Everybody likes a dish they can customize, and that might be one of the reasons Mexican posole is trending in California and other parts of the U.S. Posole is certainly not new, but it seems to be gaining in popularity. Like Vietnamese pho, posole is a flavorful soup that individual diners top with fresh vegetables at the table. There are green chile and red chile versions of posole, usually made with chicken or pork.
This easy green posole recipe is made with fresh chiles and tomatillos, so it’s not as quick as my red posole, which gets its chile flavor from canned enchilada sauce. I still call it easy, though, especially because you can cook it hands-free using an electric pressure cooker or crock-pot. This recipe makes a big batch of soup, so you can freeze some of it in small containers for individual meals, or freeze half to serve for dinner later on a night you don’t have time to cook.
The secret to this soup’s fresh, bright flavor is a mixture of tomatillos, poblano chiles, jalapeños, onions, garlic, cumin and a little salt. Put all the vegetables in the blender and puree until smooth. Add this mixture to the pressure cooker or crock pot, and drizzle with 2 tablespoons of olive oil. You’ll have something that looks like abstract art, but tastes like flavor magic:
At this point I like to cook the vegetable mixture for 15-20 minutes over medium-high heat, using the sauté setting on the electric pressure cooker to develop a slightly roasted flavor. This step is completely optional, though.
I use cooked diced chicken for this soup, because it’s easier to keep the soup clear that way. Add the diced chicken to the vegetable puree with some chicken broth, and cook using the pressure cooker’s soup setting, or cook on high pressure for 15 minutes. Allow the pressure to come down using a natural pressure release. If using the slow cooker, cook on high for 4 hours.
Once the pressure is released and it’s safe to remove the lid, finish the soup by adding some hominy. Hominy is corn that has been soaked in lye so the outer husk can be removed from each kernel. It doesn’t taste like sweet corn or corn on the cob, but more like corn tortillas or masa. You can use white hominy, yellow hominy, or a mix. When I made this soup I used yellow hominy, because my husband had done the grocery shopping and that was what he bought. After adding the hominy, simmer the soup for a final few minutes to heat through.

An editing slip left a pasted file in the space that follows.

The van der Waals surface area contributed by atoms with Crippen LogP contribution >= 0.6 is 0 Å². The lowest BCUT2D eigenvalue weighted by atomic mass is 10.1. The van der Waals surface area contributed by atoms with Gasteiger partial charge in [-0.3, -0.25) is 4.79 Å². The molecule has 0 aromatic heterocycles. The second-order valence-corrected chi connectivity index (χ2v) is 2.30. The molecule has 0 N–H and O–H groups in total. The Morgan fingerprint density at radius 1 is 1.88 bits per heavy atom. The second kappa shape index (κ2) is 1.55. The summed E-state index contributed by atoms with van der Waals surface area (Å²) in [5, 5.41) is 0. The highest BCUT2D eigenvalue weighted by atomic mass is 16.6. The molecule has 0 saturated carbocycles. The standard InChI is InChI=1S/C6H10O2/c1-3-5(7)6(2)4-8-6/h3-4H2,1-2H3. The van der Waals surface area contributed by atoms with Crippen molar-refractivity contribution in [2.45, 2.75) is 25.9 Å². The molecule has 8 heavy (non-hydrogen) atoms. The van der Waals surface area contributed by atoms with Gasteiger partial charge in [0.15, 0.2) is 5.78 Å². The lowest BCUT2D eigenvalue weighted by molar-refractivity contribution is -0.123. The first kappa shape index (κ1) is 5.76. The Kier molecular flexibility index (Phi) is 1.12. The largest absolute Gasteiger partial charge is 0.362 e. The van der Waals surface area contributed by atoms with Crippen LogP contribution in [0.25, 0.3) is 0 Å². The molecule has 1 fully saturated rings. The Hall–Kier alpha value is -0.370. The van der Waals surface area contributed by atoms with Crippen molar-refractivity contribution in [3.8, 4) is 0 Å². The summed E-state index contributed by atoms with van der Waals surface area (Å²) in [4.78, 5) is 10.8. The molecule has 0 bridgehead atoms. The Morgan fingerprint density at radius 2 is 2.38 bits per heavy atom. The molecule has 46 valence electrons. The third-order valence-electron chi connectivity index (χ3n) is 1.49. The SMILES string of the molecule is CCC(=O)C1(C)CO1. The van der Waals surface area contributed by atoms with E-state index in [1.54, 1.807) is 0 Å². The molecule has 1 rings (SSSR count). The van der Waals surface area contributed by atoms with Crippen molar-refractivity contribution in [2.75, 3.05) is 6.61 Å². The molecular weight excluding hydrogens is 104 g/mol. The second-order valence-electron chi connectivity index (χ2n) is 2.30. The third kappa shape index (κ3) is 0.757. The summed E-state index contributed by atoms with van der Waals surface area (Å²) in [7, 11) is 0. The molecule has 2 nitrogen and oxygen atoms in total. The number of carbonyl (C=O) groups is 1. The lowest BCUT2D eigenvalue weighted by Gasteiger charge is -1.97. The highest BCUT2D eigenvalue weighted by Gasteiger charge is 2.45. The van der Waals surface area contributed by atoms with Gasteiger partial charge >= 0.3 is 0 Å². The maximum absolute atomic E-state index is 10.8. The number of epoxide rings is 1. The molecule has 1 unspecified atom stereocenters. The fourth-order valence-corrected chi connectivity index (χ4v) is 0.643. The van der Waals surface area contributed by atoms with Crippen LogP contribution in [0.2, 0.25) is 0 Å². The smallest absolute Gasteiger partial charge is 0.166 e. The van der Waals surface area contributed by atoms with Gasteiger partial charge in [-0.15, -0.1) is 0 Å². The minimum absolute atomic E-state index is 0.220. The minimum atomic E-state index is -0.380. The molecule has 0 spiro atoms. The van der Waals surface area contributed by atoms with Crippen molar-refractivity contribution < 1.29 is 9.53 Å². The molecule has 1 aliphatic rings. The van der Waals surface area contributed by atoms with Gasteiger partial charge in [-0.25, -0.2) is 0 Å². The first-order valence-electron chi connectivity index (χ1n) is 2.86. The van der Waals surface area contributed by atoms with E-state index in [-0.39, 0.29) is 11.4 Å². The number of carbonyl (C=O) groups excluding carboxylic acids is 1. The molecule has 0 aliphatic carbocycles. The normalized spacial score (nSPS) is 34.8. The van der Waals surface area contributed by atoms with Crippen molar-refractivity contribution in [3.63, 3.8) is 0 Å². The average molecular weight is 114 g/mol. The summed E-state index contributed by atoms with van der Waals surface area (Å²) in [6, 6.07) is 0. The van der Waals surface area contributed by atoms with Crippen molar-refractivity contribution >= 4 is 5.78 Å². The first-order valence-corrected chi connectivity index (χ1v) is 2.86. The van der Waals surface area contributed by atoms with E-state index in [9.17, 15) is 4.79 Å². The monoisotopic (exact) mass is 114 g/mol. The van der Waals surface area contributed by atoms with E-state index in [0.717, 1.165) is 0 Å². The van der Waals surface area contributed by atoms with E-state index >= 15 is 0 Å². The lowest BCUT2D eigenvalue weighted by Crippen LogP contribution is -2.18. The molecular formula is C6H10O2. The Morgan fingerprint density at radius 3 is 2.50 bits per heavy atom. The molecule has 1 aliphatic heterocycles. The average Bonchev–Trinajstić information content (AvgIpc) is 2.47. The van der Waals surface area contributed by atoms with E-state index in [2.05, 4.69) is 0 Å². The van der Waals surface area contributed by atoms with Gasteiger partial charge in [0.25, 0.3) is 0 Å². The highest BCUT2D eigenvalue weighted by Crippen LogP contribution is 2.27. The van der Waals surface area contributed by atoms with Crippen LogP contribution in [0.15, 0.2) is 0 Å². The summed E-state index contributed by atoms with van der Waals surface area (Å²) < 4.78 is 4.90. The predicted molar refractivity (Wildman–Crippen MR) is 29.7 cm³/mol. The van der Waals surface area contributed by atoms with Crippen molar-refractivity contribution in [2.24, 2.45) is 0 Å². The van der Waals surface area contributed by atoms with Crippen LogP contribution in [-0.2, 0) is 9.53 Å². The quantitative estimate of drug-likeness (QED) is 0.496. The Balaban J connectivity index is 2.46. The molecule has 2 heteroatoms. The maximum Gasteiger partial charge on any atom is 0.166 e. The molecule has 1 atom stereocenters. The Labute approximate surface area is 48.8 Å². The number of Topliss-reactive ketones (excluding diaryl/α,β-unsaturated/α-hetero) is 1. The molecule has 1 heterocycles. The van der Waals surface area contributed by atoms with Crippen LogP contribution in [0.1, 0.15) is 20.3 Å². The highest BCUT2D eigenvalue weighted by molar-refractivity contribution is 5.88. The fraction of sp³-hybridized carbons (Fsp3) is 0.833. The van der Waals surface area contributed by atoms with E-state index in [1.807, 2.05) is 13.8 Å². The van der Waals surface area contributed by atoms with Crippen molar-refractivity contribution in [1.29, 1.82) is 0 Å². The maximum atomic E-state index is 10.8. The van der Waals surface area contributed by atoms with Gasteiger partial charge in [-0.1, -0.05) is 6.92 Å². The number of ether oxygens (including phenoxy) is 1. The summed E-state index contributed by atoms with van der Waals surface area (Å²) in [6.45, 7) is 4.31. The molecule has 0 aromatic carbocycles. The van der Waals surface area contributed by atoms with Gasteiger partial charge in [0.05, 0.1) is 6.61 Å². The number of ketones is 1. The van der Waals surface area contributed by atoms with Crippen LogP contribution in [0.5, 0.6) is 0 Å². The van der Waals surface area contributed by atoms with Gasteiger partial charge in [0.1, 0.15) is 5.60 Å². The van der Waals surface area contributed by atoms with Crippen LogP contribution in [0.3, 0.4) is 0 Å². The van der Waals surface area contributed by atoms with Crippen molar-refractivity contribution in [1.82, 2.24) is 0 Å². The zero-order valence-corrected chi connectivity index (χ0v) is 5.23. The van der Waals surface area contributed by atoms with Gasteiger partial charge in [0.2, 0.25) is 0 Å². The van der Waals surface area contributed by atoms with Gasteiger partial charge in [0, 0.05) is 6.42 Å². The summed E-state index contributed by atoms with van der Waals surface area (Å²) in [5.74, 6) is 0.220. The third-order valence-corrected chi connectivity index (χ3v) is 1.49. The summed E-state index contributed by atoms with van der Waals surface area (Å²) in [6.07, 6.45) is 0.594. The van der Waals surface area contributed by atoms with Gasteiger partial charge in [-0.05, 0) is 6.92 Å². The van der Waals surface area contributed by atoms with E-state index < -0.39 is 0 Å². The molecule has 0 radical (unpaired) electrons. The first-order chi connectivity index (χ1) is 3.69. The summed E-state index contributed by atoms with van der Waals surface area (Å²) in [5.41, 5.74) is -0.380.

Toppings for posole include sliced radishes, diced avocado, cabbage, diced onion, cilantro, and lime wedges. If you’re in the mood, you could add a spoonful of sour cream.
- 2 pounds chicken, cooked, or 4 cups cooked and diced chicken
- 8 tomatillos, husked and quartered, or 1 28-oz can tomatillos
- 3 poblano or Anaheim chiles, seeded and roughly chopped
- 2 jalapeno peppers, seeded and roughly chopped
- 1 medium yellow onion, peeled and roughly chopped
- 2-3 large garlic cloves, peeled and cut in half
- 1 ½ teaspoons cumin
- 1 teaspoon salt
- 2 tablespoons olive oil
- 4 cups chicken stock
- 2 cans hominy (white, yellow, or a combination), drained[br]
- Sliced radishes, sliced cabbage, sliced green onion, chopped cilantro, lime wedges, diced avocado
- Place all the ingredients except oil, chicken, chicken stock and hominy in the blender. Blend until pureed. Pour into the pot of an electric pressure cooker or slow cooker, and drizzle with 2 tablespoons of olive oil.
- (Optional) Set the lid loosely on top of the electric pressure cooker. Select the saute setting, and saute the tomatillo-chile mixture to develop a roasted flavor. Turn off the heat after 20 minutes, and wait a few minutes for the bubbling to stop. Remove the lid.
- Add the chicken stock and chopped chicken, and stir to combine. Seal the pressure cooker and cook using the soup setting, or cook on high pressure for 15 minutes. Allow pressure to come down using a natural pressure release. If using a slow cooker, cook on high for 4 hours.
- Once the pressure is released, add the drained hominy. Simmer the soup for about 10 minutes to heat through. Serve with desired toppings.
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